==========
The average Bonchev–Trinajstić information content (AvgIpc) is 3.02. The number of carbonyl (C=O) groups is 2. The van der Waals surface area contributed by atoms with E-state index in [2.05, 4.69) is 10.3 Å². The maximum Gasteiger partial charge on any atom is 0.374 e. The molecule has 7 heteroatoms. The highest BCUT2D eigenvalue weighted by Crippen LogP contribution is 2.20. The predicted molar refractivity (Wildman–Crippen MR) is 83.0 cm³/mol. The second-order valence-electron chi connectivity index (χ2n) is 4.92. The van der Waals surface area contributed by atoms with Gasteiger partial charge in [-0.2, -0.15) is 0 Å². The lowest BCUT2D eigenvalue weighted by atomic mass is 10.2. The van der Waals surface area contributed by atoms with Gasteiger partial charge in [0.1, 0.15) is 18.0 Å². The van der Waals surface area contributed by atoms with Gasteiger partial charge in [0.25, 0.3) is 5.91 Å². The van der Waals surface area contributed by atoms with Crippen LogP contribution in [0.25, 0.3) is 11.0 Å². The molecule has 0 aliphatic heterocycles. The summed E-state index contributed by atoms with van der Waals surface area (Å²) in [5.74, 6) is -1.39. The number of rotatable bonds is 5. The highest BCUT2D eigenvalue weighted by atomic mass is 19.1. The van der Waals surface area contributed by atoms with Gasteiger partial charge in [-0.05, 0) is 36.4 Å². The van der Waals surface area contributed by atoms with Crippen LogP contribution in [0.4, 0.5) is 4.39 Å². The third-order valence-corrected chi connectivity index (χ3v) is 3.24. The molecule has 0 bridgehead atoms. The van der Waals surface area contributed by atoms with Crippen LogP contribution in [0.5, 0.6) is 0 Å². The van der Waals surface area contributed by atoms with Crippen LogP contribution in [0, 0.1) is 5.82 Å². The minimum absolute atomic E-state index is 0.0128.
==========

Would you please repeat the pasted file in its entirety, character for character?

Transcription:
The average Bonchev–Trinajstić information content (AvgIpc) is 3.02. The number of carbonyl (C=O) groups is 2. The van der Waals surface area contributed by atoms with E-state index in [2.05, 4.69) is 10.3 Å². The maximum Gasteiger partial charge on any atom is 0.374 e. The molecule has 7 heteroatoms. The highest BCUT2D eigenvalue weighted by Crippen LogP contribution is 2.20. The predicted molar refractivity (Wildman–Crippen MR) is 83.0 cm³/mol. The second-order valence-electron chi connectivity index (χ2n) is 4.92. The van der Waals surface area contributed by atoms with Gasteiger partial charge in [-0.2, -0.15) is 0 Å². The lowest BCUT2D eigenvalue weighted by atomic mass is 10.2. The van der Waals surface area contributed by atoms with Gasteiger partial charge in [0.1, 0.15) is 18.0 Å². The van der Waals surface area contributed by atoms with Gasteiger partial charge in [0.25, 0.3) is 5.91 Å². The van der Waals surface area contributed by atoms with Crippen LogP contribution in [0.25, 0.3) is 11.0 Å². The molecule has 0 aliphatic heterocycles. The summed E-state index contributed by atoms with van der Waals surface area (Å²) in [5.74, 6) is -1.39. The number of rotatable bonds is 5. The highest BCUT2D eigenvalue weighted by atomic mass is 19.1. The van der Waals surface area contributed by atoms with Gasteiger partial charge in [-0.05, 0) is 36.4 Å². The van der Waals surface area contributed by atoms with Crippen LogP contribution in [0.4, 0.5) is 4.39 Å². The third-order valence-corrected chi connectivity index (χ3v) is 3.24. The molecule has 0 bridgehead atoms. The van der Waals surface area contributed by atoms with Crippen LogP contribution in [0.5, 0.6) is 0 Å². The van der Waals surface area contributed by atoms with Crippen LogP contribution in [0, 0.1) is 5.82 Å². The minimum absolute atomic E-state index is 0.0128.